Saturday, December 10, 2016

Bears: Not Hibernators

Bears: Not Hibernators

Torpor versus Hibernation
What if I told you that you have been lied to for years? Well its true. Bears aren't hibernators they enter torpor instead. Torpor is the short-term reduction of body temperature (for bears, up to 100 days). Torpor is controlled by ambient temperature and food availability or, in a bear's case, energy stores.  Torpor allows a bear to regain consciousness in a matter of seconds and be ready for action (running, attacking, eating, etc).  For animals in hibernation, on the other hand, it may take hours to days, to gain back the energy they had before they began their long sleep.

How do Bears Survive During Torpor?
Bears prepare their dens well before they need them and rarely use the same den two years in a row. Once they settle down for the cold months, their bodily functions change greatly. The flow of blood becomes concentrated to the heart, lungs and brain.  The bear is then further protected from the cold by their fur and up to four-inches of fat under the skin. The digestive system shuts down while asleep as no water or food is entering and waste is not exiting. The bear still needs sustenance every day consisting of water, protein and 4,000 calories. The animal’s energy stores provide this through its own metabolic system. Fat is broken down into calories and water, and muscle is broken down into protein and Nitrogen Urea. Nitrogen Urea is normally highly toxic in an animal’s system but a bear’s metabolic system recycles this through the liver and kidneys to produce amino acids. Those attach themselves to muscle tissue and are broken down into protein yet again.

What can Wake a Bear from Torpor?
A bear’s torpor is a lethargic state in which it can awaken from in just seconds. Loud noises such as trees falling, avalanche blasting caps or even a garbage truck can wake a bear from torpor. Here in Tahoe and Truckee we have bears that do not to enter torpor at all and roam our neighborhoods looking for food all winter long.  Our civilization in their habitat has changed the way they expect food and thus changed their torpor and breeding patterns.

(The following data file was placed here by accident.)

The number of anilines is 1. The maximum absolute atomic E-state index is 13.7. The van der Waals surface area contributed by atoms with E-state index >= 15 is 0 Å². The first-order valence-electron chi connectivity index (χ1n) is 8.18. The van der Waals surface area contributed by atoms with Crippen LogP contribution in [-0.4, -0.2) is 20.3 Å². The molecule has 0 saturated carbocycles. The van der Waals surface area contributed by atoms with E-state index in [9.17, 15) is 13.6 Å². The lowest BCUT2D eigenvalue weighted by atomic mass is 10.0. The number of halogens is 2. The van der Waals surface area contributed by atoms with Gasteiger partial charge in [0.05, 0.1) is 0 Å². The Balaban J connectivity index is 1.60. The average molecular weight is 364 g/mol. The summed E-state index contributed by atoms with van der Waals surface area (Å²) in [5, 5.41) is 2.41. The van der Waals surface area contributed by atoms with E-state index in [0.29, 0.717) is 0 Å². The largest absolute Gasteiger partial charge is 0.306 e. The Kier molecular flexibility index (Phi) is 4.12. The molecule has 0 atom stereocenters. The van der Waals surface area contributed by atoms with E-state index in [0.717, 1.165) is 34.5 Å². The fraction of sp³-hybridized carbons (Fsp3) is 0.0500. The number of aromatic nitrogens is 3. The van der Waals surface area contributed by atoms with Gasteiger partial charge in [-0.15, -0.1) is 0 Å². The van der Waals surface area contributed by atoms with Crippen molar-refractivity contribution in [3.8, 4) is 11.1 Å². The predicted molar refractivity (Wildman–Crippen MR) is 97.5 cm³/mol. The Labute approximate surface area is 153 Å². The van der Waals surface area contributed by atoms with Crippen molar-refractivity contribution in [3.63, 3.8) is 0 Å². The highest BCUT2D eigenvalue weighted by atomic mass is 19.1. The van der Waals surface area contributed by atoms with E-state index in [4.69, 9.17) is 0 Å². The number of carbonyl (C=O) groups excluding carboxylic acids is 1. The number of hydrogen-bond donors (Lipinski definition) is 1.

Warnings and Precautions
I have recently seen a few bears in a couple of neighborhoods in South Lake Tahoe and Stateline. At this time of year, they are desperately looking for a den and food. Remember to always put your trash in a secure location: bear box, your garage, or indoors. Remember also to double check that you have secured your doors and windows. As for wilderness areas, just be cautious. For those of you who go out and cut your own Christmas tree with a permit, be loud and aware in your surroundings to avoid surprising a bear. If you see a bear in a populated area this season don’t approach it; it is probably hungry and defensive. You can always call #911 in an emergency or the Tahoe Bear League 24/7, at (530) 525-7297. Also, visit their website to learn more about their amazing organization,


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